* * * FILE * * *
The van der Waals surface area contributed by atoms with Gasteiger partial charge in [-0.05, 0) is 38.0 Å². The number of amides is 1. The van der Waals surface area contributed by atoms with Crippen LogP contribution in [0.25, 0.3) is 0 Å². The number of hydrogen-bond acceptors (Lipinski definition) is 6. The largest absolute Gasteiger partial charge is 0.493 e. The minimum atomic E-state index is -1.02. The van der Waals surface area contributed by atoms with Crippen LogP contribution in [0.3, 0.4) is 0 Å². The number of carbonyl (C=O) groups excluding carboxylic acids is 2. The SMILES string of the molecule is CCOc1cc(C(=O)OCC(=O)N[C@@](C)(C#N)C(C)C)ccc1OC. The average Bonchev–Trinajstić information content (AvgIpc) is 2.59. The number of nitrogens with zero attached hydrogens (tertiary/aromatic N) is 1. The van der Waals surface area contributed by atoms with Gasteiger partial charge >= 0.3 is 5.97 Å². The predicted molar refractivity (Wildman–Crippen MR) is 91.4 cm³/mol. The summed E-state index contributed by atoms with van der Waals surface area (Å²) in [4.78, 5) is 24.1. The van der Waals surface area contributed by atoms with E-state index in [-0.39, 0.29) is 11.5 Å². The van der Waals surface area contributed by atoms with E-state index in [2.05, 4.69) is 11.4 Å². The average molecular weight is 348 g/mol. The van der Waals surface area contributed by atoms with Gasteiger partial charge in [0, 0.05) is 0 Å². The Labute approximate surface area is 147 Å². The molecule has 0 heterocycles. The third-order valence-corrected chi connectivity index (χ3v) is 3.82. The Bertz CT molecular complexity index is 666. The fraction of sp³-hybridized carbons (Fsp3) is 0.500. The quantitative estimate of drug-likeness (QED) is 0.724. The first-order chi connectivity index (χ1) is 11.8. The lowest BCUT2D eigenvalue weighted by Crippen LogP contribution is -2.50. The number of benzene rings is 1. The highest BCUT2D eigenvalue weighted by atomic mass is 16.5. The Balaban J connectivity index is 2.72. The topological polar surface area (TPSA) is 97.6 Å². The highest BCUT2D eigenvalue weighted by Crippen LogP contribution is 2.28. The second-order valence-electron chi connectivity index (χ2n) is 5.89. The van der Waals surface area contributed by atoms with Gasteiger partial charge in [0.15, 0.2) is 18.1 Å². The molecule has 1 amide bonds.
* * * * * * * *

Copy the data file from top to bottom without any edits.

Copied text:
The van der Waals surface area contributed by atoms with Gasteiger partial charge in [-0.05, 0) is 38.0 Å². The number of amides is 1. The van der Waals surface area contributed by atoms with Crippen LogP contribution in [0.25, 0.3) is 0 Å². The number of hydrogen-bond acceptors (Lipinski definition) is 6. The largest absolute Gasteiger partial charge is 0.493 e. The minimum atomic E-state index is -1.02. The van der Waals surface area contributed by atoms with Crippen LogP contribution in [0.3, 0.4) is 0 Å². The number of carbonyl (C=O) groups excluding carboxylic acids is 2. The SMILES string of the molecule is CCOc1cc(C(=O)OCC(=O)N[C@@](C)(C#N)C(C)C)ccc1OC. The average Bonchev–Trinajstić information content (AvgIpc) is 2.59. The number of nitrogens with zero attached hydrogens (tertiary/aromatic N) is 1. The van der Waals surface area contributed by atoms with Gasteiger partial charge >= 0.3 is 5.97 Å². The predicted molar refractivity (Wildman–Crippen MR) is 91.4 cm³/mol. The summed E-state index contributed by atoms with van der Waals surface area (Å²) in [4.78, 5) is 24.1. The van der Waals surface area contributed by atoms with E-state index in [-0.39, 0.29) is 11.5 Å². The van der Waals surface area contributed by atoms with E-state index in [2.05, 4.69) is 11.4 Å². The average molecular weight is 348 g/mol. The van der Waals surface area contributed by atoms with Gasteiger partial charge in [0, 0.05) is 0 Å². The Labute approximate surface area is 147 Å². The molecule has 0 heterocycles. The third-order valence-corrected chi connectivity index (χ3v) is 3.82. The Bertz CT molecular complexity index is 666. The fraction of sp³-hybridized carbons (Fsp3) is 0.500. The quantitative estimate of drug-likeness (QED) is 0.724. The first-order chi connectivity index (χ1) is 11.8. The lowest BCUT2D eigenvalue weighted by Crippen LogP contribution is -2.50. The number of benzene rings is 1. The highest BCUT2D eigenvalue weighted by atomic mass is 16.5. The Balaban J connectivity index is 2.72. The topological polar surface area (TPSA) is 97.6 Å². The highest BCUT2D eigenvalue weighted by Crippen LogP contribution is 2.28. The second-order valence-electron chi connectivity index (χ2n) is 5.89. The van der Waals surface area contributed by atoms with Gasteiger partial charge in [0.15, 0.2) is 18.1 Å². The molecule has 1 amide bonds.